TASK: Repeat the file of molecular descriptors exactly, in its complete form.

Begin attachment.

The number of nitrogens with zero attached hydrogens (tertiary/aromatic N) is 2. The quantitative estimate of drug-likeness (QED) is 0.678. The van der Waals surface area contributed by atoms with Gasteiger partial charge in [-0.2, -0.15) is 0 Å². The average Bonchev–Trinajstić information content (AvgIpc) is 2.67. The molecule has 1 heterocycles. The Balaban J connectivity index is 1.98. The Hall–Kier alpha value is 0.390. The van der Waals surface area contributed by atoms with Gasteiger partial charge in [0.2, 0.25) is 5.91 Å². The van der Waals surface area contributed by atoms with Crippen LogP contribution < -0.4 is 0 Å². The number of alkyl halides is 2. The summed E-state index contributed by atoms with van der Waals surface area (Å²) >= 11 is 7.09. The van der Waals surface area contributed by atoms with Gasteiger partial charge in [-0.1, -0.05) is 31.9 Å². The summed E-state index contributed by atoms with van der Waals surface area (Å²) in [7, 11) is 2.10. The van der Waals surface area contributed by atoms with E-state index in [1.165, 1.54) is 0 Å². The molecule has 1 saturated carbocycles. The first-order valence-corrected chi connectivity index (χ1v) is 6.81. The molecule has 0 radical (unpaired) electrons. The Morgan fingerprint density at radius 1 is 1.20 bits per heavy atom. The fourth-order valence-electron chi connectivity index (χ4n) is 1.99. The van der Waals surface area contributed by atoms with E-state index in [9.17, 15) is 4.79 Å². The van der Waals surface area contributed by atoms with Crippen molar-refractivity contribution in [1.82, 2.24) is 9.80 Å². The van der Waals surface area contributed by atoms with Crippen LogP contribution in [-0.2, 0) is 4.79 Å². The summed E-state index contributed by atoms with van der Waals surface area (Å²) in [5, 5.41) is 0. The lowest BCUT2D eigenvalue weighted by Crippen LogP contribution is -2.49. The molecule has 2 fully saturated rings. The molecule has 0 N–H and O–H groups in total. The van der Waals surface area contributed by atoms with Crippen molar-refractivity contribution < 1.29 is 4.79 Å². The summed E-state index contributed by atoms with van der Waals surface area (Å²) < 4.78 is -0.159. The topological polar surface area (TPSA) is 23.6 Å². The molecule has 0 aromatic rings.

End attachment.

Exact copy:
The number of nitrogens with zero attached hydrogens (tertiary/aromatic N) is 2. The quantitative estimate of drug-likeness (QED) is 0.678. The van der Waals surface area contributed by atoms with Gasteiger partial charge in [-0.2, -0.15) is 0 Å². The average Bonchev–Trinajstić information content (AvgIpc) is 2.67. The molecule has 1 heterocycles. The Balaban J connectivity index is 1.98. The Hall–Kier alpha value is 0.390. The van der Waals surface area contributed by atoms with Gasteiger partial charge in [0.2, 0.25) is 5.91 Å². The van der Waals surface area contributed by atoms with Crippen LogP contribution < -0.4 is 0 Å². The number of alkyl halides is 2. The summed E-state index contributed by atoms with van der Waals surface area (Å²) >= 11 is 7.09. The van der Waals surface area contributed by atoms with Gasteiger partial charge in [-0.1, -0.05) is 31.9 Å². The summed E-state index contributed by atoms with van der Waals surface area (Å²) in [7, 11) is 2.10. The van der Waals surface area contributed by atoms with E-state index in [1.165, 1.54) is 0 Å². The molecule has 1 saturated carbocycles. The first-order valence-corrected chi connectivity index (χ1v) is 6.81. The molecule has 0 radical (unpaired) electrons. The Morgan fingerprint density at radius 1 is 1.20 bits per heavy atom. The fourth-order valence-electron chi connectivity index (χ4n) is 1.99. The van der Waals surface area contributed by atoms with E-state index in [9.17, 15) is 4.79 Å². The van der Waals surface area contributed by atoms with Crippen molar-refractivity contribution in [1.82, 2.24) is 9.80 Å². The van der Waals surface area contributed by atoms with Crippen LogP contribution in [-0.2, 0) is 4.79 Å². The summed E-state index contributed by atoms with van der Waals surface area (Å²) in [5, 5.41) is 0. The lowest BCUT2D eigenvalue weighted by Crippen LogP contribution is -2.49. The molecule has 2 fully saturated rings. The molecule has 0 N–H and O–H groups in total. The van der Waals surface area contributed by atoms with Crippen molar-refractivity contribution < 1.29 is 4.79 Å². The summed E-state index contributed by atoms with van der Waals surface area (Å²) < 4.78 is -0.159. The topological polar surface area (TPSA) is 23.6 Å². The molecule has 0 aromatic rings.